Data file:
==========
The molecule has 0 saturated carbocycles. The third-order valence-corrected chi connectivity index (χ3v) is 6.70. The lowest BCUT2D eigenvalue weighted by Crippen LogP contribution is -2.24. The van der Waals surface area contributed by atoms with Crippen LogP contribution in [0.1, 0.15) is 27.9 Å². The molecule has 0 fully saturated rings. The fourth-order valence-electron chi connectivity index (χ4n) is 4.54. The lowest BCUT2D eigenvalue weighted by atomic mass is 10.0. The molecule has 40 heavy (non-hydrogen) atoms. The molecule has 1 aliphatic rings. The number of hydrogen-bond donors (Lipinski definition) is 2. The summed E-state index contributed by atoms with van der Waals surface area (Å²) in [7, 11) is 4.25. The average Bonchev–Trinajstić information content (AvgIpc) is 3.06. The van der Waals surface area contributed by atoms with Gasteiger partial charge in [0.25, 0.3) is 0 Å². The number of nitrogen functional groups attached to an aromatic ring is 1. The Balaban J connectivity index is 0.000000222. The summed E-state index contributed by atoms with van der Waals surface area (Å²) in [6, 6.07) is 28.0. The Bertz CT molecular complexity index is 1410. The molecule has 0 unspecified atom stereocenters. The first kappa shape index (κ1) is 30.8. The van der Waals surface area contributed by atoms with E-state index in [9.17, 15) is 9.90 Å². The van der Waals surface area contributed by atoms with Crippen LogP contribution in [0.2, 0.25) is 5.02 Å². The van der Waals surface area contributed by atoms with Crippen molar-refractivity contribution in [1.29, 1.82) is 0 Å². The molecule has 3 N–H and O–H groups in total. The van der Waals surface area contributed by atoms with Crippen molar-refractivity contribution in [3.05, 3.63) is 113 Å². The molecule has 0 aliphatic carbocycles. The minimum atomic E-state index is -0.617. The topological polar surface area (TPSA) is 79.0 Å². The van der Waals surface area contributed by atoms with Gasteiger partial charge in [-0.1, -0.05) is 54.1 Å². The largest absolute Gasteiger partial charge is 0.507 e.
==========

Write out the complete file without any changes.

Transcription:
The molecule has 0 saturated carbocycles. The third-order valence-corrected chi connectivity index (χ3v) is 6.70. The lowest BCUT2D eigenvalue weighted by Crippen LogP contribution is -2.24. The van der Waals surface area contributed by atoms with Crippen LogP contribution in [0.1, 0.15) is 27.9 Å². The molecule has 0 fully saturated rings. The fourth-order valence-electron chi connectivity index (χ4n) is 4.54. The lowest BCUT2D eigenvalue weighted by atomic mass is 10.0. The molecule has 40 heavy (non-hydrogen) atoms. The molecule has 1 aliphatic rings. The number of hydrogen-bond donors (Lipinski definition) is 2. The summed E-state index contributed by atoms with van der Waals surface area (Å²) in [7, 11) is 4.25. The average Bonchev–Trinajstić information content (AvgIpc) is 3.06. The van der Waals surface area contributed by atoms with Gasteiger partial charge in [0.25, 0.3) is 0 Å². The number of nitrogen functional groups attached to an aromatic ring is 1. The Balaban J connectivity index is 0.000000222. The summed E-state index contributed by atoms with van der Waals surface area (Å²) in [6, 6.07) is 28.0. The Bertz CT molecular complexity index is 1410. The molecule has 0 unspecified atom stereocenters. The first kappa shape index (κ1) is 30.8. The van der Waals surface area contributed by atoms with E-state index in [9.17, 15) is 9.90 Å². The van der Waals surface area contributed by atoms with Crippen LogP contribution in [0.2, 0.25) is 5.02 Å². The van der Waals surface area contributed by atoms with Crippen molar-refractivity contribution in [1.29, 1.82) is 0 Å². The molecule has 3 N–H and O–H groups in total. The van der Waals surface area contributed by atoms with Crippen molar-refractivity contribution in [3.05, 3.63) is 113 Å². The molecule has 0 aliphatic carbocycles. The minimum atomic E-state index is -0.617. The topological polar surface area (TPSA) is 79.0 Å². The van der Waals surface area contributed by atoms with Gasteiger partial charge in [-0.1, -0.05) is 54.1 Å². The largest absolute Gasteiger partial charge is 0.507 e.